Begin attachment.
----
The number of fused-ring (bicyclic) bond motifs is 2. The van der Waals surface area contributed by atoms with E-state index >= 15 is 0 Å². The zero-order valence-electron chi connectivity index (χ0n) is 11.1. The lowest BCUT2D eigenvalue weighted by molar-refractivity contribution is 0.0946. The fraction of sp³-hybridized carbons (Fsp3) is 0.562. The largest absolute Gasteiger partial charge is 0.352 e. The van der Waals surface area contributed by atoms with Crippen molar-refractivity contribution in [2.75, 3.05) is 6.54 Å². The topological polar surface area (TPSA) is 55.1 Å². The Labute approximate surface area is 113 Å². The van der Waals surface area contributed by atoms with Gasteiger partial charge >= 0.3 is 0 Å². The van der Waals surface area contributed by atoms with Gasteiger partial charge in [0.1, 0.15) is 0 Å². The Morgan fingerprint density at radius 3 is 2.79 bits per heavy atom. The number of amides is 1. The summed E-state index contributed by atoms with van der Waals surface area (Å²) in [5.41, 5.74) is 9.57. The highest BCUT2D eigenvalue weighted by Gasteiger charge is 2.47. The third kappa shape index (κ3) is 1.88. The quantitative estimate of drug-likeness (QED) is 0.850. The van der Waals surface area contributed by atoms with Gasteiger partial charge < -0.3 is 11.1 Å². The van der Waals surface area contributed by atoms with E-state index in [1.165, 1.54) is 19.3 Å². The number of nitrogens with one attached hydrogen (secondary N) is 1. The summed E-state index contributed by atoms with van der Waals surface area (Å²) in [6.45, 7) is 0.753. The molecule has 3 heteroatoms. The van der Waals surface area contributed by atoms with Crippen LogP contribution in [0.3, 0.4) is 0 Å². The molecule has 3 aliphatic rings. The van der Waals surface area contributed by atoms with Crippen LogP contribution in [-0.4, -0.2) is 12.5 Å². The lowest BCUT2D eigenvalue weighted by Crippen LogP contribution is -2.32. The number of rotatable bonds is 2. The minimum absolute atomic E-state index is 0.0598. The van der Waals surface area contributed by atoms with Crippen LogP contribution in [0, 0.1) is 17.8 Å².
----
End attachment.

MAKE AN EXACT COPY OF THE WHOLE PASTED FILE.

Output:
The number of fused-ring (bicyclic) bond motifs is 2. The van der Waals surface area contributed by atoms with E-state index >= 15 is 0 Å². The zero-order valence-electron chi connectivity index (χ0n) is 11.1. The lowest BCUT2D eigenvalue weighted by molar-refractivity contribution is 0.0946. The fraction of sp³-hybridized carbons (Fsp3) is 0.562. The largest absolute Gasteiger partial charge is 0.352 e. The van der Waals surface area contributed by atoms with Crippen molar-refractivity contribution in [2.75, 3.05) is 6.54 Å². The topological polar surface area (TPSA) is 55.1 Å². The Labute approximate surface area is 113 Å². The van der Waals surface area contributed by atoms with Gasteiger partial charge >= 0.3 is 0 Å². The van der Waals surface area contributed by atoms with Gasteiger partial charge in [0.1, 0.15) is 0 Å². The Morgan fingerprint density at radius 3 is 2.79 bits per heavy atom. The number of amides is 1. The summed E-state index contributed by atoms with van der Waals surface area (Å²) in [5.41, 5.74) is 9.57. The highest BCUT2D eigenvalue weighted by Gasteiger charge is 2.47. The third kappa shape index (κ3) is 1.88. The quantitative estimate of drug-likeness (QED) is 0.850. The van der Waals surface area contributed by atoms with Gasteiger partial charge < -0.3 is 11.1 Å². The van der Waals surface area contributed by atoms with E-state index in [1.165, 1.54) is 19.3 Å². The number of nitrogens with one attached hydrogen (secondary N) is 1. The summed E-state index contributed by atoms with van der Waals surface area (Å²) in [6.45, 7) is 0.753. The molecule has 3 heteroatoms. The van der Waals surface area contributed by atoms with Crippen LogP contribution in [0.3, 0.4) is 0 Å². The molecule has 3 aliphatic rings. The van der Waals surface area contributed by atoms with Crippen LogP contribution in [-0.4, -0.2) is 12.5 Å². The lowest BCUT2D eigenvalue weighted by Crippen LogP contribution is -2.32. The number of rotatable bonds is 2. The minimum absolute atomic E-state index is 0.0598. The van der Waals surface area contributed by atoms with Crippen LogP contribution in [0, 0.1) is 17.8 Å².